Picture this: a magnificent red rose, strikingly bright, exquisitely layered, every detail in sharp focus. Now picture a distracting mess of grass, weeds and other flowers directly behind the rose. Your eye can't properly focus on the rose thanks to the background. That's a problem. The solution: knowing how to properly frame the subject with depth of field. Shooting with a shallow depth of field will keep the subject in focus while blurring out the background.
Shooting with a large aperture setting creates a shallow depth of field that isolates the subject. The quality of the lens aperture can also impact the shot. The aesthetic quality of blur, aka "bokeh," is affected by how many blades there are in a lens aperture. Pleasing blur keeps the background from interfering with the intended subject.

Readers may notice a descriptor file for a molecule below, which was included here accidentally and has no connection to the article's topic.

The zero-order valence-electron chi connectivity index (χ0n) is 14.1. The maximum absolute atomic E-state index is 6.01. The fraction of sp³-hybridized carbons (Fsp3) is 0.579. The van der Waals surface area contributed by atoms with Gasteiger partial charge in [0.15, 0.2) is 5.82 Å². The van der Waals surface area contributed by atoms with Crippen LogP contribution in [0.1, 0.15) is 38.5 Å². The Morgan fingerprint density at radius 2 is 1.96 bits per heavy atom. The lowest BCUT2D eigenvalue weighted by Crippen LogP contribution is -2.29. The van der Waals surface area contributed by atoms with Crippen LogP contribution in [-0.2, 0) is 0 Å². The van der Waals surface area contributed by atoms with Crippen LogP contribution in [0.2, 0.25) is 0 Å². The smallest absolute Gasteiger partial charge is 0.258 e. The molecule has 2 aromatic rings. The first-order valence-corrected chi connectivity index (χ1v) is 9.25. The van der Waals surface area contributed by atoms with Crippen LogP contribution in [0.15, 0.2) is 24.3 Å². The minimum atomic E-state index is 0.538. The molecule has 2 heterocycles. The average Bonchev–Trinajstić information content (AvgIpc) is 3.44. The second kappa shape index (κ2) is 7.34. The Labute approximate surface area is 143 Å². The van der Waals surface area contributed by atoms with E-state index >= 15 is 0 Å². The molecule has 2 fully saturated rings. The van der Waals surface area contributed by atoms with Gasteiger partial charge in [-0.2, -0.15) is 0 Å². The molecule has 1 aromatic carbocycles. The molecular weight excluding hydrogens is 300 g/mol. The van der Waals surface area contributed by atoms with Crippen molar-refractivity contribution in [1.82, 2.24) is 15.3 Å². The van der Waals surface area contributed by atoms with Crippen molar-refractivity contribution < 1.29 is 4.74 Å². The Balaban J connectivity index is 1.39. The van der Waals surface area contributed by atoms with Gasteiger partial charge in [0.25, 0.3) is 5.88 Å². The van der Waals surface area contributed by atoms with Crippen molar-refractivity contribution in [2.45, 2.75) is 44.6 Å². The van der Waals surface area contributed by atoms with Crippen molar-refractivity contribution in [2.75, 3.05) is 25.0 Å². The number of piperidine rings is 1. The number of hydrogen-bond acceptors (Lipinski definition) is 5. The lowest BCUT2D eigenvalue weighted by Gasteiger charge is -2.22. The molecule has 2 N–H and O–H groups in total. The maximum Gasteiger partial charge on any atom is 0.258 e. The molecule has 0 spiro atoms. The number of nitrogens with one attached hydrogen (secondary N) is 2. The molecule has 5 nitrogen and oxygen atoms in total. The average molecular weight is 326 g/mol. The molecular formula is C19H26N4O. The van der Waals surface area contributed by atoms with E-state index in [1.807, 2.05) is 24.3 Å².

That said, don't focus every shot on a single subject with shallow depth of field. Simply shooting from the proper angle can minimize background distractions, and sometimes a photograph will turn out to be more interesting with multiple plants in the picture. For those shots, use a medium deep depth of field to keep more of the frame in focus.